We previously posted a blog article on the rights granted to debtors under the Fair Debt Collection Practices Act. This time, we’ve consulted the experts to give you some tips for dealing with collection agencies when they call:
President of the National Association of Retail Collection Attorneys Bob Markoff recommends talking to the collection agency or attorney to let them know your circumstances. Markoff says, We might be able to talk to you and find a way to set up something that fits your budget. The consumer has the right to pay whatever they can pay.
Personal financial reporter Michelle Singletary for The Washington Post writes, If you do answer, don’t be pressured to pay an amount you truly can’t afford. Only agree to a payment plan that you can really stick with.
Markoff also warns that those in debt should not try to avoid the debt entirely. As Markoff points out, debt collectors aren’t fools. They are able to access your credit files. They can look and see if you’ve bought a new home or car, have cable service, or have made recent purchases on credit. Markoff also says that in many cases, you can negotiate to settle the debt for less than you owe. The key to negotiations is cash.
Singletary offers this example of how a debt negotiation might occur: Let’s say you have an old debt that has ballooned to $5,000 with fees, interest, etc. Offering to pay $10 a month probably isn’t going to fly. But if you offer $1,500 in a lump sum, you have a better chance for a settlement. Once you negotiate the settlement, Singletary warns, be sure to get all the details in writing before you send a penny to the collection agency or attorney. Keep a record of all payments and correspondences. Keeping all of this information is especially important in case you receive phone calls about the settled debt years later.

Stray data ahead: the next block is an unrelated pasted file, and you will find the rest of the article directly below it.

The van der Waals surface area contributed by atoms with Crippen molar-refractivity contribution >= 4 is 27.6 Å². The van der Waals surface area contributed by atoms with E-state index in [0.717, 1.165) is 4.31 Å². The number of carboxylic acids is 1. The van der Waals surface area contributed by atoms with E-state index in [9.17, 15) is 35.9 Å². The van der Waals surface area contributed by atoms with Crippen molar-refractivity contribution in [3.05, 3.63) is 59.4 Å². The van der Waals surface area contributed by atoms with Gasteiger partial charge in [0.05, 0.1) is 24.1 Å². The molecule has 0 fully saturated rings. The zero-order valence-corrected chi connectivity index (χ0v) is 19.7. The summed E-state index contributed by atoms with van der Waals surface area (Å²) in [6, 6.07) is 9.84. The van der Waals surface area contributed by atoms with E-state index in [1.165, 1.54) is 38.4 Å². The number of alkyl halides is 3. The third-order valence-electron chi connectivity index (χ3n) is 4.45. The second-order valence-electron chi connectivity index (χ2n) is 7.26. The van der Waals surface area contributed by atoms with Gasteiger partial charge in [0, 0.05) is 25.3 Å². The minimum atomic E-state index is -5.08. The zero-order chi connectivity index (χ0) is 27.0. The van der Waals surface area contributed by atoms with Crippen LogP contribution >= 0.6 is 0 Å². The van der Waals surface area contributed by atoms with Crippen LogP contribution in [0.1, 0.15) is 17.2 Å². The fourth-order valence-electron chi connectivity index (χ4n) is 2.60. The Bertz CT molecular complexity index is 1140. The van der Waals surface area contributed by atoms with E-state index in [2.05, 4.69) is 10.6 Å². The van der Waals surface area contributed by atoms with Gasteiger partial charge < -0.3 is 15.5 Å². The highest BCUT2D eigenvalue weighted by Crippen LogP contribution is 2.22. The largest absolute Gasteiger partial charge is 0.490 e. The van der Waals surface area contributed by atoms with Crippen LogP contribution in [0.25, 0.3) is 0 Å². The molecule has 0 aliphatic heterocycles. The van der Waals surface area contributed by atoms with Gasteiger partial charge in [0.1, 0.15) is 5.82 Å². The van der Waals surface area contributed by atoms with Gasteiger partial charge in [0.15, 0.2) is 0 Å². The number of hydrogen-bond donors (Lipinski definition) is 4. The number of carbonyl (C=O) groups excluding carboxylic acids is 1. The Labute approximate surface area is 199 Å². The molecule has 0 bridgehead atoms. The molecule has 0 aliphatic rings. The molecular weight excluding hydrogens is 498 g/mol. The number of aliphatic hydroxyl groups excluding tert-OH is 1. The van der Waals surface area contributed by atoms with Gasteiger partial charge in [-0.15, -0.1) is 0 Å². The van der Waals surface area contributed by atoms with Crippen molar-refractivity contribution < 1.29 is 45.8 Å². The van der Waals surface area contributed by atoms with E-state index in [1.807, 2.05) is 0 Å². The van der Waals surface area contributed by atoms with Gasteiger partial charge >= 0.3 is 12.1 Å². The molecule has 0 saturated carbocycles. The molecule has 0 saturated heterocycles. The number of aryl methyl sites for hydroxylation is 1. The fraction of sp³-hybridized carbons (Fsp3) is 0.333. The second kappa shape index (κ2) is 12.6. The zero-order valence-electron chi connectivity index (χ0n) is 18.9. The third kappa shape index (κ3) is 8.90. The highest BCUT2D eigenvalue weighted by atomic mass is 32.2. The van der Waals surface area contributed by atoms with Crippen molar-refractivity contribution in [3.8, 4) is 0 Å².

Some other tips from the National Association of Retail Collection Attorneys include:
1. Don’t be intimidated into paying a debt that is not yours! “You have the right to request verification of the debt. If there has been a mix-up or you are the victim of identity theft, be prepared to show proof. For example, with identity theft, you will probably be asked for a police report. That’s why it’s important to file such a report in identity theft cases.”
2. If you have an attorney, have him or her contact the collection agency. Once this step is taken, the collection attorney can only communicate with your attorney, not directly with you.
3. Don’t ignore a court summons. According to Markoff, if you contact the creditor before the court date, you may be able to avoid legal action by working out a payment plan.
For more information about dealing with debt collection agencies, you can also visit the Privacy Rights Clearinghouse website . The PRC is a nonprofit consumer information and advocacy organization. Their website is funded by a grant from the Consumer Federation of America.